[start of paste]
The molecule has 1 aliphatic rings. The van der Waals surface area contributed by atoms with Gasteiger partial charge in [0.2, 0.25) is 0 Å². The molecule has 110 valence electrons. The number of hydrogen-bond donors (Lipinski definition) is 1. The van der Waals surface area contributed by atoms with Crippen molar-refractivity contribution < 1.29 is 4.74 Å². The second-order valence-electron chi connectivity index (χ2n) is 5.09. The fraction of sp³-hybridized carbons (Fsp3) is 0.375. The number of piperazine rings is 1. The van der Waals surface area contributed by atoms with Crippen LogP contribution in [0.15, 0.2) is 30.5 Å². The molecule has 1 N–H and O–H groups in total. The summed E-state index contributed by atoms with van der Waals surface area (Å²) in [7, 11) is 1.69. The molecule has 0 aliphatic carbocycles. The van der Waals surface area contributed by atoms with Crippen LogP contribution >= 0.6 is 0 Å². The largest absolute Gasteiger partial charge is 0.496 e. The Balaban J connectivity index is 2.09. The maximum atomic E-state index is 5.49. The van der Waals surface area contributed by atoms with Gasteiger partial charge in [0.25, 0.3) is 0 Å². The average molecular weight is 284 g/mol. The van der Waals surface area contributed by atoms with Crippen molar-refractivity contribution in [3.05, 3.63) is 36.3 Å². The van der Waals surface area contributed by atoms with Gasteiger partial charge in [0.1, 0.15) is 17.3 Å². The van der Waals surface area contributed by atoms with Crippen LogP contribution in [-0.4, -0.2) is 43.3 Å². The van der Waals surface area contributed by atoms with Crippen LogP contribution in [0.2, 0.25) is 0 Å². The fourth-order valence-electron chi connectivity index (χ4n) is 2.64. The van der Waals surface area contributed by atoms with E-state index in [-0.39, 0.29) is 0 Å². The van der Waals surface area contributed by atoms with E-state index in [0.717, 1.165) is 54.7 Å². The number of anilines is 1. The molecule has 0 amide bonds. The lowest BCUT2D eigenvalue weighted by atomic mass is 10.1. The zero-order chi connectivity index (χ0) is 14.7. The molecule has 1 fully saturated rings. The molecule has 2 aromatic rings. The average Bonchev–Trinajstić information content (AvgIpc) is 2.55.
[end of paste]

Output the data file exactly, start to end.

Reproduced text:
The molecule has 1 aliphatic rings. The van der Waals surface area contributed by atoms with Gasteiger partial charge in [0.2, 0.25) is 0 Å². The molecule has 110 valence electrons. The number of hydrogen-bond donors (Lipinski definition) is 1. The van der Waals surface area contributed by atoms with Crippen molar-refractivity contribution < 1.29 is 4.74 Å². The second-order valence-electron chi connectivity index (χ2n) is 5.09. The fraction of sp³-hybridized carbons (Fsp3) is 0.375. The number of piperazine rings is 1. The van der Waals surface area contributed by atoms with Crippen LogP contribution in [0.15, 0.2) is 30.5 Å². The molecule has 1 N–H and O–H groups in total. The summed E-state index contributed by atoms with van der Waals surface area (Å²) in [7, 11) is 1.69. The molecule has 0 aliphatic carbocycles. The van der Waals surface area contributed by atoms with Crippen LogP contribution >= 0.6 is 0 Å². The largest absolute Gasteiger partial charge is 0.496 e. The Balaban J connectivity index is 2.09. The maximum atomic E-state index is 5.49. The van der Waals surface area contributed by atoms with Gasteiger partial charge in [0.25, 0.3) is 0 Å². The average molecular weight is 284 g/mol. The van der Waals surface area contributed by atoms with Crippen molar-refractivity contribution in [3.05, 3.63) is 36.3 Å². The van der Waals surface area contributed by atoms with Gasteiger partial charge in [0.1, 0.15) is 17.3 Å². The van der Waals surface area contributed by atoms with Crippen LogP contribution in [-0.4, -0.2) is 43.3 Å². The van der Waals surface area contributed by atoms with Crippen LogP contribution in [0.2, 0.25) is 0 Å². The fourth-order valence-electron chi connectivity index (χ4n) is 2.64. The van der Waals surface area contributed by atoms with E-state index in [-0.39, 0.29) is 0 Å². The van der Waals surface area contributed by atoms with E-state index in [0.717, 1.165) is 54.7 Å². The number of anilines is 1. The molecule has 0 amide bonds. The lowest BCUT2D eigenvalue weighted by atomic mass is 10.1. The zero-order chi connectivity index (χ0) is 14.7. The molecule has 1 fully saturated rings. The molecule has 2 aromatic rings. The average Bonchev–Trinajstić information content (AvgIpc) is 2.55.